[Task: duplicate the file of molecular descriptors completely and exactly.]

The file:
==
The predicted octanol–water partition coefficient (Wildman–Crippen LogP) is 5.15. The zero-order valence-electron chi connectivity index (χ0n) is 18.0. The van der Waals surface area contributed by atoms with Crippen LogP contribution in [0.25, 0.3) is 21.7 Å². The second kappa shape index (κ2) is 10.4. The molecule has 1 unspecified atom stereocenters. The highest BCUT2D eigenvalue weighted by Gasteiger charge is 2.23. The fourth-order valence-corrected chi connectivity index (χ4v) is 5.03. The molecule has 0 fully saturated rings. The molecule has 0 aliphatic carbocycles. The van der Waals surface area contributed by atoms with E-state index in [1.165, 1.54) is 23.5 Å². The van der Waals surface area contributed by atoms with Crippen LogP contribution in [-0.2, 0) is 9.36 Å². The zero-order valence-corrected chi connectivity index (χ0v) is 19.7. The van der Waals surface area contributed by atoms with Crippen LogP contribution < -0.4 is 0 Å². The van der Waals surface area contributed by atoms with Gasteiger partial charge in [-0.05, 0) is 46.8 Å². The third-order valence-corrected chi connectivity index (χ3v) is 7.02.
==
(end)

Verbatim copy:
The predicted octanol–water partition coefficient (Wildman–Crippen LogP) is 5.15. The zero-order valence-electron chi connectivity index (χ0n) is 18.0. The van der Waals surface area contributed by atoms with Crippen LogP contribution in [0.25, 0.3) is 21.7 Å². The second kappa shape index (κ2) is 10.4. The molecule has 1 unspecified atom stereocenters. The highest BCUT2D eigenvalue weighted by Gasteiger charge is 2.23. The fourth-order valence-corrected chi connectivity index (χ4v) is 5.03. The molecule has 0 fully saturated rings. The molecule has 0 aliphatic carbocycles. The van der Waals surface area contributed by atoms with E-state index in [1.165, 1.54) is 23.5 Å². The van der Waals surface area contributed by atoms with Crippen LogP contribution in [-0.2, 0) is 9.36 Å². The zero-order valence-corrected chi connectivity index (χ0v) is 19.7. The van der Waals surface area contributed by atoms with Crippen LogP contribution < -0.4 is 0 Å². The van der Waals surface area contributed by atoms with Gasteiger partial charge in [-0.05, 0) is 46.8 Å². The third-order valence-corrected chi connectivity index (χ3v) is 7.02.